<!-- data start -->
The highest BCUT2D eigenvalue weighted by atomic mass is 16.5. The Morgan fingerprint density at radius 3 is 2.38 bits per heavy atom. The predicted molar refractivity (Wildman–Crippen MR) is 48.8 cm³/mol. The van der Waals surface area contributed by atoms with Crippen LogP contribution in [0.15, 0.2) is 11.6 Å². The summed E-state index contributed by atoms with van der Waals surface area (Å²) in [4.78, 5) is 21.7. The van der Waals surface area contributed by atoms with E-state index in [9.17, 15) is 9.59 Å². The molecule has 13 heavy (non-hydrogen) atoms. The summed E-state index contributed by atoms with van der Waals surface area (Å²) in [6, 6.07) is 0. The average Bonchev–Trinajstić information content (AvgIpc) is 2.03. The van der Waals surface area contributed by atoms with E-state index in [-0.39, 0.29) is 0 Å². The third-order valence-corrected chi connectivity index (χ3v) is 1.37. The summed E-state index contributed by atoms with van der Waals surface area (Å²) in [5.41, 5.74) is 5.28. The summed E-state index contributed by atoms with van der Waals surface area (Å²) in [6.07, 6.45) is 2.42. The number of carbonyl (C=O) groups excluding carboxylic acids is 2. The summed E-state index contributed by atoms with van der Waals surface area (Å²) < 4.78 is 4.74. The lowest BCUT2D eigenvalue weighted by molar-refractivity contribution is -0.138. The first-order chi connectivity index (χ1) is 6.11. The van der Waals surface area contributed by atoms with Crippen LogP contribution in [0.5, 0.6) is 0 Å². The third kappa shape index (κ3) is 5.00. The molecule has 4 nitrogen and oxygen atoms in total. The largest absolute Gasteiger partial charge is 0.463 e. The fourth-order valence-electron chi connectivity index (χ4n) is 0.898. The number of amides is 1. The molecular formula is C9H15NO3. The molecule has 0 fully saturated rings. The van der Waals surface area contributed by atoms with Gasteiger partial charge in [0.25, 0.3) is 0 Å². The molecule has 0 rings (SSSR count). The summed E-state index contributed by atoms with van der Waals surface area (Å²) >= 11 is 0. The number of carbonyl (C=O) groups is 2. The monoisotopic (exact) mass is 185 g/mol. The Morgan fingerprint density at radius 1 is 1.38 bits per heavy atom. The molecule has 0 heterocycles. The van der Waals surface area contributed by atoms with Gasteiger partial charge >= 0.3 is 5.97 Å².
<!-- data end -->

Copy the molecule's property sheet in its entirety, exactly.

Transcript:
The highest BCUT2D eigenvalue weighted by atomic mass is 16.5. The Morgan fingerprint density at radius 3 is 2.38 bits per heavy atom. The predicted molar refractivity (Wildman–Crippen MR) is 48.8 cm³/mol. The van der Waals surface area contributed by atoms with Crippen LogP contribution in [0.15, 0.2) is 11.6 Å². The summed E-state index contributed by atoms with van der Waals surface area (Å²) in [4.78, 5) is 21.7. The van der Waals surface area contributed by atoms with E-state index in [9.17, 15) is 9.59 Å². The molecule has 13 heavy (non-hydrogen) atoms. The summed E-state index contributed by atoms with van der Waals surface area (Å²) in [6, 6.07) is 0. The average Bonchev–Trinajstić information content (AvgIpc) is 2.03. The van der Waals surface area contributed by atoms with E-state index in [-0.39, 0.29) is 0 Å². The third-order valence-corrected chi connectivity index (χ3v) is 1.37. The summed E-state index contributed by atoms with van der Waals surface area (Å²) in [5.41, 5.74) is 5.28. The summed E-state index contributed by atoms with van der Waals surface area (Å²) in [6.07, 6.45) is 2.42. The number of carbonyl (C=O) groups excluding carboxylic acids is 2. The summed E-state index contributed by atoms with van der Waals surface area (Å²) < 4.78 is 4.74. The lowest BCUT2D eigenvalue weighted by molar-refractivity contribution is -0.138. The first-order chi connectivity index (χ1) is 6.11. The van der Waals surface area contributed by atoms with Crippen LogP contribution in [0.5, 0.6) is 0 Å². The third kappa shape index (κ3) is 5.00. The molecule has 4 nitrogen and oxygen atoms in total. The largest absolute Gasteiger partial charge is 0.463 e. The fourth-order valence-electron chi connectivity index (χ4n) is 0.898. The number of amides is 1. The molecular formula is C9H15NO3. The molecule has 0 fully saturated rings. The van der Waals surface area contributed by atoms with Gasteiger partial charge in [0.25, 0.3) is 0 Å². The molecule has 0 rings (SSSR count). The summed E-state index contributed by atoms with van der Waals surface area (Å²) >= 11 is 0. The number of carbonyl (C=O) groups is 2. The monoisotopic (exact) mass is 185 g/mol. The Morgan fingerprint density at radius 1 is 1.38 bits per heavy atom. The molecule has 0 heterocycles. The van der Waals surface area contributed by atoms with Gasteiger partial charge >= 0.3 is 5.97 Å².